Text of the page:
Comment by The Committee

  1. A false statement is any statement that is not literally true. Misstatements of grade average, honors, or activities are examples of false statements. Misleading or inaccurate statements are statements that are reasonably likely to create a false impression in the mind of the interviewer. For example, it would be misleading for a participant in the law journal's writing competition to represent that he or she was a "law journal participant." Though the student is participating in a law journal activity, such a statement is reasonably likely to create a false impression that the student has already been selected for law journal membership. Another example of “misleading” would be to include on a resume participation in a school organization without dates when the student is a third year and has not been in the organization since first year.
  2. a. The provision regarding presentation of Law School grades does not proscribe presentation of grade averages for a particular year or in a particular area of study. The student shall, however, clearly designate the basis for any special grade averages presented. b. The provision prohibiting estimations of class rank on a student's resume is in accordance with Duke's policy not to publish class rank.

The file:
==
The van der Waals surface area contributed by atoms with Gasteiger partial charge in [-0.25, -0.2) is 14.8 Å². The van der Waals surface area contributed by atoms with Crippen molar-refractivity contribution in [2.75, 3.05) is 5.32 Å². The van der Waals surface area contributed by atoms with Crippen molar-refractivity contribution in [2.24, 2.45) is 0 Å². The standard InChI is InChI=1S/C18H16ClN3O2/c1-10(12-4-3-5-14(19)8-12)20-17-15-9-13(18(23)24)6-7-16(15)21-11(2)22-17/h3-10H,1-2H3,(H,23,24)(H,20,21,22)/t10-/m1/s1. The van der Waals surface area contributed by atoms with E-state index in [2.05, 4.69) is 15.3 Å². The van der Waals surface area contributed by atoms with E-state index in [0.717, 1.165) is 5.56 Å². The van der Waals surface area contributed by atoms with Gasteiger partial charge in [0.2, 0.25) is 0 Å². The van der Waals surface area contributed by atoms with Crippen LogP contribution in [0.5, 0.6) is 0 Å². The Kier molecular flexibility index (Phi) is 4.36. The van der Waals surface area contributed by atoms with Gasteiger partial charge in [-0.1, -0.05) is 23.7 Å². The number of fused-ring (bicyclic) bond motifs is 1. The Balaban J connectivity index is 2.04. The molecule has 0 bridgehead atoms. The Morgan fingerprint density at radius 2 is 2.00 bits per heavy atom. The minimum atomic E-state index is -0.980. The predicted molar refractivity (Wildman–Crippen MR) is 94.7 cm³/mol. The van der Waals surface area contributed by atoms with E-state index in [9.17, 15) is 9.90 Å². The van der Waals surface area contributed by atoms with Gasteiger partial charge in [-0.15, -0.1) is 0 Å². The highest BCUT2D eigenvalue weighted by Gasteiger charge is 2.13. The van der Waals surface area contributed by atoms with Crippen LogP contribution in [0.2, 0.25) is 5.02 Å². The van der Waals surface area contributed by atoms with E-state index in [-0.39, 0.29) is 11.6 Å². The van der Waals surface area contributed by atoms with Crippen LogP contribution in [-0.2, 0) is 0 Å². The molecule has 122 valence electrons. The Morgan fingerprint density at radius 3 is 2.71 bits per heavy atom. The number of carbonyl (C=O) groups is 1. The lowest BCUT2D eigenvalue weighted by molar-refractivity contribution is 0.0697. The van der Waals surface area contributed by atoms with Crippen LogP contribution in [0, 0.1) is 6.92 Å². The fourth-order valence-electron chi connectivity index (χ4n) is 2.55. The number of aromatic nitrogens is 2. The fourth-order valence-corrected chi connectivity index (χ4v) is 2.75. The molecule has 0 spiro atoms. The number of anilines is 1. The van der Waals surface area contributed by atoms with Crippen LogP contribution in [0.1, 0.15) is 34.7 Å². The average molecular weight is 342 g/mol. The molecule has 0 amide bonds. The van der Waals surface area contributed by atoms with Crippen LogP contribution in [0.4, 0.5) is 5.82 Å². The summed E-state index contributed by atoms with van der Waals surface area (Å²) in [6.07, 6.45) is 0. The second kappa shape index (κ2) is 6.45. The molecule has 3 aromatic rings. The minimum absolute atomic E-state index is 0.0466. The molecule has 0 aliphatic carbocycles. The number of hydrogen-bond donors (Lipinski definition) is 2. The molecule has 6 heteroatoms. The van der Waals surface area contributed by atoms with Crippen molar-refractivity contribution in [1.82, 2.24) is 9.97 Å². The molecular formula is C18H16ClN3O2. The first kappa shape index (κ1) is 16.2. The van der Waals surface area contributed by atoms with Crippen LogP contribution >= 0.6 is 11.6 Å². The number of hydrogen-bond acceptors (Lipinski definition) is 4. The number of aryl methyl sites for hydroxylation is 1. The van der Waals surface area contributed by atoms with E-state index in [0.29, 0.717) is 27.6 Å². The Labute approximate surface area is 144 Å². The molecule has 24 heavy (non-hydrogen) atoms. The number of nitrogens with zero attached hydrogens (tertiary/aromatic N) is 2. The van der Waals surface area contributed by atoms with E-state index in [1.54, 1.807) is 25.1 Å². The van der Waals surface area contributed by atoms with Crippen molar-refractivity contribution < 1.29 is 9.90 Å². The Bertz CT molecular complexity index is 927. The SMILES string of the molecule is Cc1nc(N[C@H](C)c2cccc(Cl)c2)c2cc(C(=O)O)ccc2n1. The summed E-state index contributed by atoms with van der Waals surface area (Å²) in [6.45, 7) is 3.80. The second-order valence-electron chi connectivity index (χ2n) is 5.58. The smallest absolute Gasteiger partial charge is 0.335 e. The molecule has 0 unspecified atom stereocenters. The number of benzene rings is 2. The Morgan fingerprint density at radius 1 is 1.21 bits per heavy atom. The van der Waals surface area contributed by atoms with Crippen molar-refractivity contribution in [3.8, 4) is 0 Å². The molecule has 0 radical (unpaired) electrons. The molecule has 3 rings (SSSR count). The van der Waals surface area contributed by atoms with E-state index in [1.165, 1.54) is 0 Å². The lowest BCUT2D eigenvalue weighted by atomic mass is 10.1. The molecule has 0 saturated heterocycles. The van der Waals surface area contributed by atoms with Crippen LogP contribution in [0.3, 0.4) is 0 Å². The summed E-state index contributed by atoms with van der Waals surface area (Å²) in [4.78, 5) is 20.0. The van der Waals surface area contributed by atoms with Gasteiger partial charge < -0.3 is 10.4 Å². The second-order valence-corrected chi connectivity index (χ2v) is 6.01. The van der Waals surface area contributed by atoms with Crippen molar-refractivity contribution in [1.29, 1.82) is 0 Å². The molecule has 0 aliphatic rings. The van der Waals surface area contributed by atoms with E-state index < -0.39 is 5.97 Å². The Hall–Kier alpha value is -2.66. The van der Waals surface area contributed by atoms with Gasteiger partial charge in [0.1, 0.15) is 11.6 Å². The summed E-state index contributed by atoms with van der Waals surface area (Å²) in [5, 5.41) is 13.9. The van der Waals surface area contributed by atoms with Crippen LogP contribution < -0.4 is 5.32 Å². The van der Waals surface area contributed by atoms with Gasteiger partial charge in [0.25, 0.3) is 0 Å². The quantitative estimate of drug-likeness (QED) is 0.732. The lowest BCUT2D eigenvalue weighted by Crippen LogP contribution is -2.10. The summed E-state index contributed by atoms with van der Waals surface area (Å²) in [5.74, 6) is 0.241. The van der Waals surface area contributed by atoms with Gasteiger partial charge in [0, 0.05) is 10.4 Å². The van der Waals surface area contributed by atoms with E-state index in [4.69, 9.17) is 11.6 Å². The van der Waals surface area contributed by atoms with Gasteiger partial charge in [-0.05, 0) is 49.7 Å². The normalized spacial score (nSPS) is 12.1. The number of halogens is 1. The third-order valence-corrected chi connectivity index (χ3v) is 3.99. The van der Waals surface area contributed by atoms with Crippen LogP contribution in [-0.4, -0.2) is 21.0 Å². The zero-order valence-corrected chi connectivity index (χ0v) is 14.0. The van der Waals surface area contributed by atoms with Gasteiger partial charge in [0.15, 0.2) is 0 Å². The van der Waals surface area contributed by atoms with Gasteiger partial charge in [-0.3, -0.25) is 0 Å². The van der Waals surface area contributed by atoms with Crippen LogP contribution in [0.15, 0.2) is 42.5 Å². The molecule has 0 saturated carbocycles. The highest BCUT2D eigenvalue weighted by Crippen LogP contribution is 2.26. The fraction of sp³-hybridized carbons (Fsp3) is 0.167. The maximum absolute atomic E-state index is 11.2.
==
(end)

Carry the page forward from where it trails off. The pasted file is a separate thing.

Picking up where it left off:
Policy 6-5. Career Center Requests for Information from Students

As a member of the Duke Law School community, student are required to promptly and completely respond to requests made by the Career Center for student information. Such information includes personal contact information, and the name and location of summer and post graduate employers. It also includes requests concerning whether and where a student has received an offer(s) of employment, whether the student continues to be looking, and related inquiries, as well descriptive information about prior work experience.

Comment by The Committee

For the Law School to fulfill its commitments to its students and external organizations, the Career Center has been charged by the Faculty to maintain certain limited information about all students. Accordingly, the Career Center submits to students requests for information regarding employment choices, students’ current needs and other topics. The information is used for several purposes, and it is essential to optimize the opportunities available to all current and future Duke Law students. The purposes for which this information is used include to: